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 Post subject: WHO 47% Ebola Solution
PostPosted: Fri Aug 22, 2014 8:59 am 
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WHO has updated it's Ebola website to include headlines ahow that the virus is transmitted H2H, has a 2-21 incubation period, and 47% of cases survive.

http://www.who.int/csr/disease/ebola/en/

The survival rate assumes that all hospitalized cases survive, which has no scientific basis.

CFR based on outcomes shows that less than 30% survive.

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PostPosted: Fri Aug 22, 2014 9:08 am 
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WHO website links to page with CFRs for prior outbreaks which is based on outcomes (none of the cases are still hospitalized). The two outbreaks in the past with the largest number of deaths were in Zaire (currently the Democratic Republic of the Congo) and involved the Zaire clade, which is also causing the deaths in the current outbreak.

For 1976 the CFR (280 deaths) was 88%

For 1995 the CFR (254 deaths) was 82%

For 2014 the CFR based on outcomes is above 70% (not the 53% WHO claims)

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PostPosted: Fri Aug 22, 2014 9:12 am 
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The most recent data (through August 18) for Liberia indicates 164 cases are hospitalized (out of 964 cases).

http://www.mohsw.gov.lr/documents/Liber ... 202014.pdf

Thus, there are 565 deaths out of 800 outcomes or a CFR of 70.6% (29.4% survive, not 47%).

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PostPosted: Fri Aug 22, 2014 9:19 am 
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The latest update by WHO

http://www.who.int/csr/don/2014_08_20_ebola/en/

For Guinea (through August 20), WHO lists 396 deaths out of 579 cases, so even if all hospitalized cases survive, the CFR would be 68.4% or 31.6% survival. Since all of the hospitalized cases won't survive, the Guinea CFR based on outcomes is also above 70% (survival below 30%).

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PostPosted: Fri Aug 22, 2014 3:27 pm 
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The Dread Factor: Why Ebola And 'Contagion' Scare Us So Much
by ROB STEIN
August 22, 2014 3:31 AM ET
AUDIO
http://www.npr.org/player/v2/mediaPlaye ... =342354189
The Ebola outbreak has set off an alarm around the world. Public health leaders say the intense concern is appropriate, given the unprecedented size of the outbreak and the deadliness of the virus.

But experts say the outbreak has also produced a lot of unfounded fears. Even just the word Ebola is kind of terrifying.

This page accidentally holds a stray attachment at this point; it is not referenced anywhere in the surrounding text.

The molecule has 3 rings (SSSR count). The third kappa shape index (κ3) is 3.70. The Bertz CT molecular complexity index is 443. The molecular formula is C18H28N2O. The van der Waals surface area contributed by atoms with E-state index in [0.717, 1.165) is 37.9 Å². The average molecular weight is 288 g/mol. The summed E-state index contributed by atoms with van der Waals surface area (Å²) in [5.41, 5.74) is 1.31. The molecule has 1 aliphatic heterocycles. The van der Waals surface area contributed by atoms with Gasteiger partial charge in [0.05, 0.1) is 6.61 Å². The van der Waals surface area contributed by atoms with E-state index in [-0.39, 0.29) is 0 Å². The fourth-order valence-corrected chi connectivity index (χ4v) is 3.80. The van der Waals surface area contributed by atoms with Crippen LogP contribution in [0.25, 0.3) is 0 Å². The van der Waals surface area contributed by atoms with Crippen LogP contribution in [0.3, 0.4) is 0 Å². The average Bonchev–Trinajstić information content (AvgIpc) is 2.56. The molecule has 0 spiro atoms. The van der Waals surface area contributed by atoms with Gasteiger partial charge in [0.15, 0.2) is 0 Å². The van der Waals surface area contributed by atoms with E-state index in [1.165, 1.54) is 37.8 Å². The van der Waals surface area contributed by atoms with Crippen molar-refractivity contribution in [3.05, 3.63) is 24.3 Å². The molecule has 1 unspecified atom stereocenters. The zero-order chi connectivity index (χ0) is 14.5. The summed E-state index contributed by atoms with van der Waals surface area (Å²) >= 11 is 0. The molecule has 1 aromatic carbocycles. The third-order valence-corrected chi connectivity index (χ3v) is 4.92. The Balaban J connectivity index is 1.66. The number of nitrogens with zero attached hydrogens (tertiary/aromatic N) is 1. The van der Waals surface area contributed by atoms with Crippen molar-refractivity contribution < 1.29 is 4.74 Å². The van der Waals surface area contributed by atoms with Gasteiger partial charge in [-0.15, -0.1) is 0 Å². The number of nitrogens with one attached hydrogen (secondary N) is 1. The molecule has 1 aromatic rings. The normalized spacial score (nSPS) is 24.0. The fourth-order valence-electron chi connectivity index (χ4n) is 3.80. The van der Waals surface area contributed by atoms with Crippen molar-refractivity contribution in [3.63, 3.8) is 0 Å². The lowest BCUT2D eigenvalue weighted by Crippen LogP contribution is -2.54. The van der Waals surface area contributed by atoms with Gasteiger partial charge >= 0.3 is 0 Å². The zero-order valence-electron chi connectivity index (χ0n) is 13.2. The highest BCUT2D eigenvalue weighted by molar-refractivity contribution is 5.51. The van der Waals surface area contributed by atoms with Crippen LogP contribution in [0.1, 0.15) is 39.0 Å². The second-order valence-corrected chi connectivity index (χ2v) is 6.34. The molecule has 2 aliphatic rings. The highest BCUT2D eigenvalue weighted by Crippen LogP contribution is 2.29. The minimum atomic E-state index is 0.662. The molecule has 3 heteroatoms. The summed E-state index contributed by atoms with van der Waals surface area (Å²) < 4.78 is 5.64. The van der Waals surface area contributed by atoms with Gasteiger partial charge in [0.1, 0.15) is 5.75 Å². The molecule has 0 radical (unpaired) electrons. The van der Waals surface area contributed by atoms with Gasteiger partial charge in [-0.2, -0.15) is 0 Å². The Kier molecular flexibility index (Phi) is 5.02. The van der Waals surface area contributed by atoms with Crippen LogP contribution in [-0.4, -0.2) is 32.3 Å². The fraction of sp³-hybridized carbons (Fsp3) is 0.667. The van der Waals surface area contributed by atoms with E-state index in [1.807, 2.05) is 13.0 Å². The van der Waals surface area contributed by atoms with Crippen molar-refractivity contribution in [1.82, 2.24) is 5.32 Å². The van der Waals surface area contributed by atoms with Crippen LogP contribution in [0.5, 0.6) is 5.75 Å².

“ Uncontrollability, catastrophic potential, fatal consequences and involuntary exposure — these are the elements that kind of go together to make up what we call the dread factor.
- psychologist Paul Slovic at the University of Oregon

Why? Well, Hollywood has a lot to do with it.

Take, for instance, the 1995 movie Outbreak, with Dustin Hoffman and Donald Sutherland. "Try to remain calm. Many people are dying and are going to continue to die unless we find this monkey," the movie's trailer says, as it promises "the greatest medical crisis of all time."

Then more recently, Gwyneth Paltrow's character in Contagion spreads a deadly virus around the world in a few weeks.

"On day one, there were two people. And then four, and then 16. In three months, it's a billion! That's where we're headed," Jude Law's character says about the looming death toll in Contagion.

Sound familiar? Well, not really.

There are huge differences between those movies and what's happening right now with Ebola.

The big one is how Ebola spreads, says Stephen Morse, a virologist at Columbia University. "Luckily for us, unlike the movies, it does not spread like wildfire, and in fact does not even spread the way the flu does," he says. "It's not that easy to catch."

To transmit Ebola, it takes way more than a sneeze, or even a cough. You need direct contact with an infected person's bodily fluid, like their blood or vomit.

Another big difference is that there's absolutely no evidence the Ebola virus is mutating in a way that would suddenly make it go crazy — and start spreading like wildfire.

Kenyan health officials take the temperatures of passengers arriving at the Nairobi airport on Thursday. Kenya has no reported cases of Ebola, but it's a transportation hub and so is on alert.
Shots - Health News
A Virtual Outbreak Offers Hints Of Ebola's Future
"This just doesn't happen in real life," Morse says. "If it isn't that transmissible, that easily, then it's not suddenly going to acquire that ability and suddenly move across the entire globe the way the fictionalized outbreak has it doing," he says.

So our logical brains can easily understand all of those differences. But still, many of us are afraid of Ebola — and misinformed about it.